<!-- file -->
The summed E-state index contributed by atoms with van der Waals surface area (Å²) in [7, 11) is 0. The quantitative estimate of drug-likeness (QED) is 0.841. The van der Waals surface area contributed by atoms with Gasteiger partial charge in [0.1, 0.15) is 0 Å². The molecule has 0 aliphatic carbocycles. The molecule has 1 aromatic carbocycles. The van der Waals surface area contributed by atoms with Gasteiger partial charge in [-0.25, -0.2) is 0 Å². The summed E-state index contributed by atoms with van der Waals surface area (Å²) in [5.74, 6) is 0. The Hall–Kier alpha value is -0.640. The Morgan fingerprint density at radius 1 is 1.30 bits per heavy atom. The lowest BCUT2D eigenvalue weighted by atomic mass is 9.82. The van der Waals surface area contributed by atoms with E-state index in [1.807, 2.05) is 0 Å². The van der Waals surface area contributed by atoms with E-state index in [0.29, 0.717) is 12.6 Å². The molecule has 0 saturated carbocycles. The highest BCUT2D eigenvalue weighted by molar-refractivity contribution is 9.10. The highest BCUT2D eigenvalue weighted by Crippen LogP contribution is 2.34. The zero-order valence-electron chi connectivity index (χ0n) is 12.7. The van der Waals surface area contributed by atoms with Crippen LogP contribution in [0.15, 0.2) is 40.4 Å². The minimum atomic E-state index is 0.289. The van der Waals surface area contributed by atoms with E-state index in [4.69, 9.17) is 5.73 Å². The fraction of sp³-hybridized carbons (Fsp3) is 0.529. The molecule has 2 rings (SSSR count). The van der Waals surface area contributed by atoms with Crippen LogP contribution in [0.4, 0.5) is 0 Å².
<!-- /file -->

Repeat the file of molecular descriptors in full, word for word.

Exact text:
The summed E-state index contributed by atoms with van der Waals surface area (Å²) in [7, 11) is 0. The quantitative estimate of drug-likeness (QED) is 0.841. The van der Waals surface area contributed by atoms with Gasteiger partial charge in [0.1, 0.15) is 0 Å². The molecule has 0 aliphatic carbocycles. The molecule has 1 aromatic carbocycles. The van der Waals surface area contributed by atoms with Gasteiger partial charge in [-0.25, -0.2) is 0 Å². The summed E-state index contributed by atoms with van der Waals surface area (Å²) in [5.74, 6) is 0. The Hall–Kier alpha value is -0.640. The Morgan fingerprint density at radius 1 is 1.30 bits per heavy atom. The lowest BCUT2D eigenvalue weighted by atomic mass is 9.82. The van der Waals surface area contributed by atoms with E-state index in [1.807, 2.05) is 0 Å². The van der Waals surface area contributed by atoms with E-state index in [0.29, 0.717) is 12.6 Å². The molecule has 0 saturated carbocycles. The highest BCUT2D eigenvalue weighted by molar-refractivity contribution is 9.10. The highest BCUT2D eigenvalue weighted by Crippen LogP contribution is 2.34. The zero-order valence-electron chi connectivity index (χ0n) is 12.7. The van der Waals surface area contributed by atoms with Crippen LogP contribution in [0.15, 0.2) is 40.4 Å². The minimum atomic E-state index is 0.289. The van der Waals surface area contributed by atoms with E-state index in [4.69, 9.17) is 5.73 Å². The fraction of sp³-hybridized carbons (Fsp3) is 0.529. The molecule has 2 rings (SSSR count). The van der Waals surface area contributed by atoms with Crippen LogP contribution in [0.4, 0.5) is 0 Å².